9. By BDWood on Mar 22, 2013 | Reply

    Better add a couple more running backs. Teams are going to go through them like S*** through a goose.

  10. By Thomas Wiss on Mar 23, 2013 | Reply

    Mr.Murphy supports ‘Helmet’ rule—- Mr.Murphy is ‘kissing’ Bret’s A-S to return to Lambeau for is ‘Day’,both Total ‘JOKE’!!

  11. By UWEC77 on Mar 24, 2013 | Reply

    Spearing with the top of the head was not originally part of the game. The development of protective hard helmets, facemasks, and plastic pads, all enabled the development of more violent techniques. Now with bigger, stronger, and faster players, the physics of these techniques are exceeding the limits of punishment the human body can withstand. I’d prefer returning to more historical norms. Soft helmets without facemasks and soft pads would still preserve the raw physicality of the game, but ultimately lead to safer techniques and less severe injuries.

  12. By BDWood on Mar 25, 2013 | Reply

    Running backs lower their heads before contact to protect their legs! As I said before, not being able to do this will increase leg injuries and end the careers of many ball carriers.

  13. By Bob "The Judge" on Mar 25, 2013 | Reply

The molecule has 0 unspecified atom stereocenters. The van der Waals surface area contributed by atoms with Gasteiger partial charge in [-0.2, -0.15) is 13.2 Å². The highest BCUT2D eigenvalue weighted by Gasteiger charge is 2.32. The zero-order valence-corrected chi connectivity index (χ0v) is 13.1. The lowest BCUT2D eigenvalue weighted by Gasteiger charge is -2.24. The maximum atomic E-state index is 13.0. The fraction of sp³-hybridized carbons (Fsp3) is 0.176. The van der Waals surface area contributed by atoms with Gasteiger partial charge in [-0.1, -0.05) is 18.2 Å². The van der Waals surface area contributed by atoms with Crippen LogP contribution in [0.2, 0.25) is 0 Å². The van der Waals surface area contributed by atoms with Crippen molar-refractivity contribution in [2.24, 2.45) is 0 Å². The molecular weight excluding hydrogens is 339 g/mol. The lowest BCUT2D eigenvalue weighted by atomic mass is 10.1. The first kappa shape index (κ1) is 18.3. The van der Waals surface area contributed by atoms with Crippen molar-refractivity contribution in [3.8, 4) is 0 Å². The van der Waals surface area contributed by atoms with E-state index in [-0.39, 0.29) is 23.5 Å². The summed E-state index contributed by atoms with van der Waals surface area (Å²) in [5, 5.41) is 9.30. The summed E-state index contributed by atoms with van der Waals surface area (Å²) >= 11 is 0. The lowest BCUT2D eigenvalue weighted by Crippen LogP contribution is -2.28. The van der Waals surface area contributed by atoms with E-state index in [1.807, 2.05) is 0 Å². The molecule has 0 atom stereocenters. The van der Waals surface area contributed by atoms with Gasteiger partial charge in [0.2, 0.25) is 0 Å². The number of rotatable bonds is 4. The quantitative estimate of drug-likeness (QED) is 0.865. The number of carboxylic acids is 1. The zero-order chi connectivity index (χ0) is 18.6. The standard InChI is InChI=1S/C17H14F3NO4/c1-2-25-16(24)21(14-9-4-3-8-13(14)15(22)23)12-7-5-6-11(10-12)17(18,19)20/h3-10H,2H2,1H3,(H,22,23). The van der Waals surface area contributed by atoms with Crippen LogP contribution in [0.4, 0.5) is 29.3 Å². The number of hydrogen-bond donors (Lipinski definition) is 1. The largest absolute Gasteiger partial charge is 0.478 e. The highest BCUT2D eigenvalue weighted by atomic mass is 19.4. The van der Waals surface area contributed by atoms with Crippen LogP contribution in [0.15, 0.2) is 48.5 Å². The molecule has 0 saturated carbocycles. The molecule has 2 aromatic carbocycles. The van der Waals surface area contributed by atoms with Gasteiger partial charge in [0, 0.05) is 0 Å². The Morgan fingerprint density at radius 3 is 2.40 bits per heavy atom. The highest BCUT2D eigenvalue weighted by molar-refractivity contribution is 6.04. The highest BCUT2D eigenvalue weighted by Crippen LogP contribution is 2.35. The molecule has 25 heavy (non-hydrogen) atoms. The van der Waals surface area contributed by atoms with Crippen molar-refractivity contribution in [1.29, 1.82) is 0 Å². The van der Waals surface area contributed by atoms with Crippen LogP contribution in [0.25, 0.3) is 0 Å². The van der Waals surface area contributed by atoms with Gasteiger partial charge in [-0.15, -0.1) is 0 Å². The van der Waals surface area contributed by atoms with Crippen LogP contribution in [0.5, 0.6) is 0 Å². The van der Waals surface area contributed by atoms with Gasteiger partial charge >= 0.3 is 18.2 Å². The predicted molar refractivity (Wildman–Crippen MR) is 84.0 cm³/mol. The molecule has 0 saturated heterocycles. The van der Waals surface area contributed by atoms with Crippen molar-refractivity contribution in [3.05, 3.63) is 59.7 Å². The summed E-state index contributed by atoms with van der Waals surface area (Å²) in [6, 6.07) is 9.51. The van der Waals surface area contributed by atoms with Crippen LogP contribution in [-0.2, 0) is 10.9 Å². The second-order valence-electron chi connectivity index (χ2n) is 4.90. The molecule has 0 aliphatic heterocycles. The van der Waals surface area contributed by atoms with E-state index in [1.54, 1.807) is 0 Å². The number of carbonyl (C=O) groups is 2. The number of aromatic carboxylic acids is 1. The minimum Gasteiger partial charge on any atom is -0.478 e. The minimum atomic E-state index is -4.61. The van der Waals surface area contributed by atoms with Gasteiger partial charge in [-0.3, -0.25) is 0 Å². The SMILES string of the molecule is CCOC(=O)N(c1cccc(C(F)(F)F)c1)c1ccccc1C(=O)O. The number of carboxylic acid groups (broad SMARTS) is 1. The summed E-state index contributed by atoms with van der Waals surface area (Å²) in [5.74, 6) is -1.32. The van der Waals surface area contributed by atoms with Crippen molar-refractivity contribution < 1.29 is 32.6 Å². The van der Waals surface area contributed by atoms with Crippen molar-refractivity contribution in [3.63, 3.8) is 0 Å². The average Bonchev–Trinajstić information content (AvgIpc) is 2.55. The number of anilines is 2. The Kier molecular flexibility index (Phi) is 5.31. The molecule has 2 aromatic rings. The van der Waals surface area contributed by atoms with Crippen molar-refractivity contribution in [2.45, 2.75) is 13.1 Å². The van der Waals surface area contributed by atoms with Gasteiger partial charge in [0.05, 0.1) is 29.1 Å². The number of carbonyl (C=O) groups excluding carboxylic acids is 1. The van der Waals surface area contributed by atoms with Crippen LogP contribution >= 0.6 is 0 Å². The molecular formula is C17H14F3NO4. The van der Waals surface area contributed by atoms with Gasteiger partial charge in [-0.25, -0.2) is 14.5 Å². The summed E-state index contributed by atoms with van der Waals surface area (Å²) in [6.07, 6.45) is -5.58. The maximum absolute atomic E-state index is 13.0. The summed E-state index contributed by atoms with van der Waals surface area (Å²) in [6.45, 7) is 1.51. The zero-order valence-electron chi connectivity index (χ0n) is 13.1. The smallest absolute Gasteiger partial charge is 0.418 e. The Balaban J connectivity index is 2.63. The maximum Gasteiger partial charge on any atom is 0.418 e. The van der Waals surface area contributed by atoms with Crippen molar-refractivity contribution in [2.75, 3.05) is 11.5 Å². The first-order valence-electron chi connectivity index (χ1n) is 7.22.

I’ll bet Murphy is glad to see the helmet rule.Less chance of running backs plowing thru his defense.

  14. By Ron Paque on Mar 25, 2013 | Reply

    I’m wondering when Roger Goodell will require players to wear skirts and heels on the field. This moron is ruining the game of football and turning it into a pantywaist, glorified version of touch football.

  15. By Dennis Thompson on Mar 25, 2013 | Reply

    These rules are stupi. From the draft to inconsistancies in everything else. Rodger Goodell is a huge disaster. Many of the past plyers who blew their money and did drugs etc, figure it out on your own. Stop suing.

  16. By S. Silva on Mar 25, 2013 | Reply

    If the NFL wants safer football they need to go back to how the game rules were in the 90’s. Make HGH testing mandatory and than you will see safe football.

  17. By diehardpackersfan on Apr 1, 2013 | Reply

    follow @officialgreenbaypackerss on instagram for the best green bay packer pictures this season

  18. By Adam on Apr 1, 2013 | Reply